If Wagner attempts to return to the statehouse, he will need to get through a GOP primary first, because yesterday Ken Rizer announced his campaign in House district 68. I've posted background on Rizer and Lundby after the jump, along with a district map and the latest voter registration totals.

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Another Iowa legislative victory for Big Ag

by: desmoinesdem

Wed May 08, 2013 at 09:49:00 AM CDT

Factory farm advocates failed in 2009 to circumvent the Iowa DNR's rulemaking on applying manure over frozen and snow-covered ground. Then they failed in 2010 to win passage of a bill designed to weaken Iowa's newly-adopted regulations on manure storage and application.

But this year, the Iowa Pork Producers Association succeeded in convincing state lawmakers to relax requirements for CAFO operators to be able to store their own manure properly. All they had to do was dress up their effort as an attempt to help families with aspiring young farmers.

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IA-Sen: Most Democratic state legislators endorse Braley

by: desmoinesdem

Wed Apr 03, 2013 at 10:10:00 AM CDT

Representative Bruce Braley's campaign for U.S. Senate rolled out its largest batch of endorsements today: 71 state legislators. All 26 Iowa Senate Democrats plus 45 of the 47 Iowa House Democrats are named in the press release I've posted after the jump. For some reason, Iowa House Minority Leader Kevin McCarthy and former Iowa House Speaker Pat Murphy are not in this group. Murphy is running for the first Congressional district seat Braley is vacating.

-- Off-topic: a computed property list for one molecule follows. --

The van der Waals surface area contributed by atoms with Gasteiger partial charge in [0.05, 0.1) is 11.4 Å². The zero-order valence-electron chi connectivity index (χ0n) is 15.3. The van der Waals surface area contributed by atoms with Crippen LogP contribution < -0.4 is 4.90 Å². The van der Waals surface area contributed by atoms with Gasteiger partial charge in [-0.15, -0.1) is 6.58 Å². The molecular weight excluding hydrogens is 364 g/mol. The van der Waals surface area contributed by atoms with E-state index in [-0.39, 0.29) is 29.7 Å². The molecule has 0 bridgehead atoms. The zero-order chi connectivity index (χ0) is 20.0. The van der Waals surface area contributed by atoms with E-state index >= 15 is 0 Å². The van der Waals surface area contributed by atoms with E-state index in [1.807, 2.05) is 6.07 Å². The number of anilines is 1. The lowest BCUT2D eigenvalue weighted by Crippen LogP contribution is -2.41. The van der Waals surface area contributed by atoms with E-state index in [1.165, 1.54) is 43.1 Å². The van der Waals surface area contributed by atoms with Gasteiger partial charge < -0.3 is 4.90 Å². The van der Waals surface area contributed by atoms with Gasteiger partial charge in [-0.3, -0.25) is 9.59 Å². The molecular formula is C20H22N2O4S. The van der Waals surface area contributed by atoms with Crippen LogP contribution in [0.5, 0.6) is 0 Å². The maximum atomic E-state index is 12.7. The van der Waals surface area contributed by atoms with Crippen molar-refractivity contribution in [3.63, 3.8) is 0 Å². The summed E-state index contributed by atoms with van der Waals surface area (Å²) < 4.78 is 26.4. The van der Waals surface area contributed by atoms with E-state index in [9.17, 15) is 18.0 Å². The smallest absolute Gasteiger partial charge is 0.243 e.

Earlier this week, Braley's campaign announced that it raised more than $1 million during the first quarter. That is a solid number, and I'll be interested to see how the numbers break own (contributions from individuals vs PACs, for instance). Bleeding Heartland will publish a detailed roundup of Iowa Congressional fundraising after all the candidates have filed their reports with the Federal Election Commission. Those reports are due April 15.

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Iowa House votes to relax manure storage rules for CAFOs (updated)

by: desmoinesdem

Tue Apr 02, 2013 at 07:15:00 AM CDT

In an ideal world, evidence that more than half of Midwest rivers and streams can't support aquatic life would inspire policy-makers to clean up our waterways. Rivers that are suitable for swimming, fishing, and other recreation can be a huge economic engine for Iowa communities.

We live in Iowa, where most of our lawmakers take the Patty Judge view: "Iowa is an agricultural state and anyone who doesn't like it can leave in any of four directions."

Yesterday the Iowa House approved a bill to relax manure storage regulations for large confined animal feeding operations (CAFOs). All of the House Republicans and two-thirds of the Democrats supported this bad legislation. Details on the bill and the House vote are below.

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New jobs for former lawmakers and another term for Regent Craig Lang

by: desmoinesdem

Fri Mar 01, 2013 at 10:50:00 AM CST

Governor Terry Branstad announced a long list of appointees to state boards and commissions today. I've posted the full press release after the jump, along with background on some of the most newsworthy nominations. The governor tapped several former state lawmakers or candidates for the legislature, as well as his younger son, Marcus Branstad.